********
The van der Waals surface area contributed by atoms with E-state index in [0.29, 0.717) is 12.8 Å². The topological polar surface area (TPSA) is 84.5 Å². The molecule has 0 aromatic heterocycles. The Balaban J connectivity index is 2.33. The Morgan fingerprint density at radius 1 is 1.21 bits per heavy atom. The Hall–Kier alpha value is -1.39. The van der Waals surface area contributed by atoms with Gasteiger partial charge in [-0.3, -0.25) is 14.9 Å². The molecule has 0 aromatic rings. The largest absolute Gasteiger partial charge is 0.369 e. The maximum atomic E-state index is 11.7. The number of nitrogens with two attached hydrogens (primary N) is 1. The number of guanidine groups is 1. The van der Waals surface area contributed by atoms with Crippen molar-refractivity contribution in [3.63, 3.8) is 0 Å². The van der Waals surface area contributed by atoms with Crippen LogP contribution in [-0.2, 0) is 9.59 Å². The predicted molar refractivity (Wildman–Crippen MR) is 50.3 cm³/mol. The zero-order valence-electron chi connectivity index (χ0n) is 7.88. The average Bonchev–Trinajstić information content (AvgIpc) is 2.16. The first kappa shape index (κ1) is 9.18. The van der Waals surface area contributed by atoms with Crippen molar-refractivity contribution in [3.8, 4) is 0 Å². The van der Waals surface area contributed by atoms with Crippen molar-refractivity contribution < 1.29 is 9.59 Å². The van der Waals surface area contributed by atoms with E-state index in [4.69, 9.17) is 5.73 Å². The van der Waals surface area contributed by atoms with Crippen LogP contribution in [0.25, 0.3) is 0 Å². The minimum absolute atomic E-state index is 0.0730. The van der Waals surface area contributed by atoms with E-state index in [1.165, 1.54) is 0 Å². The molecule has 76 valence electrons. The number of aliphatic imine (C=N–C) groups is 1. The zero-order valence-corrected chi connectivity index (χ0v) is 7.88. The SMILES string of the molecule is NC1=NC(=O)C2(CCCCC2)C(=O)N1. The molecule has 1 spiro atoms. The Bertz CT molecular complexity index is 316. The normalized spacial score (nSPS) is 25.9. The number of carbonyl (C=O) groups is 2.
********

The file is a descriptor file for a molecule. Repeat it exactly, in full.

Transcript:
The van der Waals surface area contributed by atoms with E-state index in [0.29, 0.717) is 12.8 Å². The topological polar surface area (TPSA) is 84.5 Å². The molecule has 0 aromatic heterocycles. The Balaban J connectivity index is 2.33. The Morgan fingerprint density at radius 1 is 1.21 bits per heavy atom. The Hall–Kier alpha value is -1.39. The van der Waals surface area contributed by atoms with Gasteiger partial charge in [-0.3, -0.25) is 14.9 Å². The molecule has 0 aromatic rings. The largest absolute Gasteiger partial charge is 0.369 e. The maximum atomic E-state index is 11.7. The number of nitrogens with two attached hydrogens (primary N) is 1. The number of guanidine groups is 1. The van der Waals surface area contributed by atoms with Crippen molar-refractivity contribution in [3.63, 3.8) is 0 Å². The van der Waals surface area contributed by atoms with Crippen LogP contribution in [-0.2, 0) is 9.59 Å². The predicted molar refractivity (Wildman–Crippen MR) is 50.3 cm³/mol. The zero-order valence-electron chi connectivity index (χ0n) is 7.88. The average Bonchev–Trinajstić information content (AvgIpc) is 2.16. The first kappa shape index (κ1) is 9.18. The van der Waals surface area contributed by atoms with Crippen molar-refractivity contribution in [3.8, 4) is 0 Å². The van der Waals surface area contributed by atoms with Crippen molar-refractivity contribution < 1.29 is 9.59 Å². The van der Waals surface area contributed by atoms with E-state index in [4.69, 9.17) is 5.73 Å². The van der Waals surface area contributed by atoms with Crippen LogP contribution in [0.25, 0.3) is 0 Å². The minimum absolute atomic E-state index is 0.0730. The van der Waals surface area contributed by atoms with E-state index in [1.165, 1.54) is 0 Å². The molecule has 76 valence electrons. The number of aliphatic imine (C=N–C) groups is 1. The zero-order valence-corrected chi connectivity index (χ0v) is 7.88. The SMILES string of the molecule is NC1=NC(=O)C2(CCCCC2)C(=O)N1. The molecule has 1 spiro atoms. The Bertz CT molecular complexity index is 316. The normalized spacial score (nSPS) is 25.9. The number of carbonyl (C=O) groups is 2.